|Photos||Video & Audio||Blogs||Statistics||Archive||Shop||Mobile|
India's inability to win when it matters is infamous, and tomorrow's final is a step towards setting things right
September 13, 2009
India have aspired to be the best one-day team in the world for some time, but once they reached the top they lasted barely 24 hours before suffering a bout of vertigo. As the old cliché goes, it's often harder to stay somewhere than it is getting there.
This Indian team, for all its potential, remains weighed down by the history of a trend that has bordered on the unacceptable. MS Dhoni doesn't read much into the past, but India's inability to win when it really matters is infamous. South Africa have nothing on a side that has lost 14 finals matches since 2000.
Going into this final, a proper test before of the Champions Trophy, what India don't have is a batting order with any sort of form. Much will depend on what kind of platform Sachin Tendulkar and Rahul Dravid, at No. 3, can provide. Sri Lanka just don't give up at home and if India are to win, the batting will have to be superior. India's biggest concern has been chasing in finals. In 20 tournament finals they have played since 2000, India have had to chase 14 times. Nine of those chases were in excess of 270.
Taking a start is crucial in any game but when it's a final, it becomes extremely important. Since 2000, India's opening partnerships in finals are not very impressive, averaging 36.94. There have been two centuries; Sourav Ganguly's 117 against New Zealand in the ICC Knockout in 2000, and Tendulkar's unbeaten 117 versus Australia in the first final of the CB Series last year. Tendulkar followed that up with 91 in the next game that took India to CB Series glory, but since 2000 only two other Indian batsmen have reached 90 in a tournament final.
India are depleted by Virender Sehwag's absence, and the records of two of three main batsmen, when it comes to tournament finals, are nothing to boast of. Tendulkar has always been a class apart and his average in finals is marginally lower than his career average - 43.45 as compared to 44.33, with a century and three fifties since 2000. Dravid and Yuvraj Singh have fantastic one-day records, but when you isolate their performance in tournament finals, their numbers resemble those of below-average players.
Dravid - with 10646 one-day runs to his credit - averages 29.00 in tournament finals against a career average of 39.42. A proven real match-winner since in limited-overs cricket, Yuvraj's batting average in finals dips to 20.31. Considering he's featured in the most finals for India this decade, Yuvraj's numbers are thoroughly disappointing. Dravid has managed a decent start in seven of 12 finals but hasn't ever pressed out a match-winning contribution. Yuvraj, after that heroic 69 against England at Lord's in 2002, has scored one half-century.
India can rightly claim to be one of the best one-day teams in the world and this could be the single most important aspect in their favour heading in to the final. In the dress rehearsal for this match they suffered their biggest defeat, in terms of runs, on Sri Lankan soil. Dhoni and Gary Kirsten will no doubt have taken a close look at footage from that game. If the Indians bat as they did against Angelo Mathews' gentle seam they may as well not bother turning up. Catches were missed and the ground fielding was erratic. In a crunch game, these factors are critical. Sri Lanka also have the edge in the field and by virtue of a fortress known as the Premadasa, not to mention the experience that two legends bring to a finals situation.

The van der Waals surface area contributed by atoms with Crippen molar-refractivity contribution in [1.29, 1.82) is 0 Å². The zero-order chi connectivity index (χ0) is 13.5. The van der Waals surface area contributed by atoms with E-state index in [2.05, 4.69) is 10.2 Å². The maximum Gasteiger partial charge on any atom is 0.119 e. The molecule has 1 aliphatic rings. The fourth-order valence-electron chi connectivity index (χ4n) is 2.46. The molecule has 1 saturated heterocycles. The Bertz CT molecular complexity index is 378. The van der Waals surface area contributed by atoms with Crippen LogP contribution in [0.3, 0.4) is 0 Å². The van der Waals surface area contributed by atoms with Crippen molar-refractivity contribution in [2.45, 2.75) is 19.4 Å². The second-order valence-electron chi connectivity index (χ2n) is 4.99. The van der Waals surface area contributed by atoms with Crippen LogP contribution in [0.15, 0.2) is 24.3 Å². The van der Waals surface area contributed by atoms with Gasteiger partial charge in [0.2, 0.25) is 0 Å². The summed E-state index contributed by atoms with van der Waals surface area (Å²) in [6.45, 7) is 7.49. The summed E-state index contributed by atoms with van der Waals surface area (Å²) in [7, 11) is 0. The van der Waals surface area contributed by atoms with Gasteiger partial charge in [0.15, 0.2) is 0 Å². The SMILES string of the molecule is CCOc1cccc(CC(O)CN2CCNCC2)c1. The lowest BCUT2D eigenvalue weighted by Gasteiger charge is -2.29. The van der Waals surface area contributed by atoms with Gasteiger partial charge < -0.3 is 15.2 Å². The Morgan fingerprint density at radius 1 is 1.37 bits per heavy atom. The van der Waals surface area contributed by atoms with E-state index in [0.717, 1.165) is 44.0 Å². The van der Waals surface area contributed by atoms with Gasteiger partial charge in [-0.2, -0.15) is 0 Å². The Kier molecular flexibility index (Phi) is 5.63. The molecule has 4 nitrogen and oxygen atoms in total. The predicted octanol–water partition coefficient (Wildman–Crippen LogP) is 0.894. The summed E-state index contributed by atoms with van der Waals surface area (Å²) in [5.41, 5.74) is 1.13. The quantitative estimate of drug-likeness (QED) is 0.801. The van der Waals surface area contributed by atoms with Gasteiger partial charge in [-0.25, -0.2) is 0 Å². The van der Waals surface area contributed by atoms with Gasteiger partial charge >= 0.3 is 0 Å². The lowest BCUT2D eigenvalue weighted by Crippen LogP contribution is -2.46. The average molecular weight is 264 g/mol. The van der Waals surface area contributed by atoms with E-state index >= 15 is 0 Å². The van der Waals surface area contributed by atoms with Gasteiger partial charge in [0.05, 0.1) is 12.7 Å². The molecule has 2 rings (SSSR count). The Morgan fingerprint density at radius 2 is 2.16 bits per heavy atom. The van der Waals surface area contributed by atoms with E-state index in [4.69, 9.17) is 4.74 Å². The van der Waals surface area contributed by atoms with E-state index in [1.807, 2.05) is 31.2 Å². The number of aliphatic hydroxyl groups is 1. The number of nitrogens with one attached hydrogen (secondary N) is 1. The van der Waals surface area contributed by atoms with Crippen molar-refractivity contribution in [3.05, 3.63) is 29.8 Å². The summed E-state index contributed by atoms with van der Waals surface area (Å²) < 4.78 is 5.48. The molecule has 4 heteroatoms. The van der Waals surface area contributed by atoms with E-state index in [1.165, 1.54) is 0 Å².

In 19 finals this decade, Muttiah Muralitharan has taken 27 wickets; Sanath Jayasuriya has scored 1032 runs. Among India's current batting line-up, only Tendulkar, Yuvraj and Dravid have played more than two finals against Sri Lanka.
After Saturday's defeat, Dhoni admitted that the result has robbed them of some momentum going into the final. "The only positive we can take from today is that it's behind us and the only thing that went right was the warm-up session. We then lost the toss and everything else went haywire. It was one of the worst days at work
As Dhoni and Kumar Sangakkara size up each other's team, history suggests Sri Lanka are a safe bet. They have yet to lose a final at home this decade. Sri Lanka have not lost in seven previous finals between the two teams. Five were in Colombo: Sri Lanka won three, with the ICC Champions Trophy final and its replay being washed out. It's clear where the advantage rests.
Between 2001-03 and 2007-09, when India had justifiable claims to be the second best ODI team in the world, the silverware continued to elude them, with the exception of the CB Series in 2008 and the Natwest Series in 2002. Ahead of the Champions Trophy this month and in terms of planning for 2011, tomorrow's final is the first step towards salvation.
The serene team culture cultivated by Misbah and his men shouldn't be allowed to be disrupted by a player with a tainted past
Plays of the day from the fifth ODI in Ranchi
Former Sri Lanka batsman Asanka Gurusinha talks about playing and coaching in Australia, and tactics during the 1996 World Cup
He's past his use-by date as a Test captain and keeper. India now have a chance to test Kohli's leadership skills
Mahela Jayawardene reflects on his Test career, and the need to bridge the gap between international and club cricket in Sri Lanka
Shorter tours don't allow you time to get into form, and domestic cricket isn't demanding enough
Never mind cricket's absence from free-to-air TV - changes in social attitudes, the demands of work, and an individualistic age are all contributing to a decline in participation